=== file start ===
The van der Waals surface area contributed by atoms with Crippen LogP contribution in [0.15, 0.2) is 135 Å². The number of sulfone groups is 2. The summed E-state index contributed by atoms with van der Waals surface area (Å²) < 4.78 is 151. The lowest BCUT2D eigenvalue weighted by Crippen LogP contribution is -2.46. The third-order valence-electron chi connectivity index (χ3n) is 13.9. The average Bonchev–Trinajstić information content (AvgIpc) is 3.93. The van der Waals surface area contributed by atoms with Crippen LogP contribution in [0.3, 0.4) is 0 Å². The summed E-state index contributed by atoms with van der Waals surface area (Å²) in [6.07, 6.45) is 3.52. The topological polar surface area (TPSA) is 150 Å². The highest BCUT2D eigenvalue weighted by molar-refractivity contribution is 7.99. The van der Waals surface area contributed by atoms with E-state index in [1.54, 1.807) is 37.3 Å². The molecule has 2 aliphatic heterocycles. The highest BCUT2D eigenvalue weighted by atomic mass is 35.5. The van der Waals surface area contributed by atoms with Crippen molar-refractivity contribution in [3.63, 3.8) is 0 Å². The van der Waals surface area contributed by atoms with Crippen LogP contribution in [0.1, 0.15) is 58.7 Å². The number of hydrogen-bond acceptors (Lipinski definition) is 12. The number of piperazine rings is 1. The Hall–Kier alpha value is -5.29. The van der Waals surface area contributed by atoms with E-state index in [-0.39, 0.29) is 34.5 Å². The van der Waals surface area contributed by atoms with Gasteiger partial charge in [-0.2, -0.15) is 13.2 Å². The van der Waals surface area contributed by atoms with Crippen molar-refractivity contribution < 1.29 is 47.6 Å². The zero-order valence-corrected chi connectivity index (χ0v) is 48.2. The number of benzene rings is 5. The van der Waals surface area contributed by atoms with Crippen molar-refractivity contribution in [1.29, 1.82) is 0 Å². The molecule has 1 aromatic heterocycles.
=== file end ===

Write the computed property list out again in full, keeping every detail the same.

The van der Waals surface area contributed by atoms with Crippen LogP contribution in [0.15, 0.2) is 135 Å². The number of sulfone groups is 2. The summed E-state index contributed by atoms with van der Waals surface area (Å²) < 4.78 is 151. The lowest BCUT2D eigenvalue weighted by Crippen LogP contribution is -2.46. The third-order valence-electron chi connectivity index (χ3n) is 13.9. The average Bonchev–Trinajstić information content (AvgIpc) is 3.93. The van der Waals surface area contributed by atoms with Crippen LogP contribution in [0.3, 0.4) is 0 Å². The summed E-state index contributed by atoms with van der Waals surface area (Å²) in [6.07, 6.45) is 3.52. The topological polar surface area (TPSA) is 150 Å². The highest BCUT2D eigenvalue weighted by molar-refractivity contribution is 7.99. The van der Waals surface area contributed by atoms with E-state index in [1.54, 1.807) is 37.3 Å². The molecule has 2 aliphatic heterocycles. The highest BCUT2D eigenvalue weighted by atomic mass is 35.5. The van der Waals surface area contributed by atoms with Crippen molar-refractivity contribution in [3.63, 3.8) is 0 Å². The van der Waals surface area contributed by atoms with Crippen LogP contribution in [0.1, 0.15) is 58.7 Å². The number of hydrogen-bond acceptors (Lipinski definition) is 12. The number of piperazine rings is 1. The Hall–Kier alpha value is -5.29. The van der Waals surface area contributed by atoms with E-state index in [-0.39, 0.29) is 34.5 Å². The van der Waals surface area contributed by atoms with Gasteiger partial charge in [-0.2, -0.15) is 13.2 Å². The van der Waals surface area contributed by atoms with Crippen molar-refractivity contribution < 1.29 is 47.6 Å². The zero-order valence-corrected chi connectivity index (χ0v) is 48.2. The number of benzene rings is 5. The van der Waals surface area contributed by atoms with Crippen molar-refractivity contribution in [1.29, 1.82) is 0 Å². The molecule has 1 aromatic heterocycles.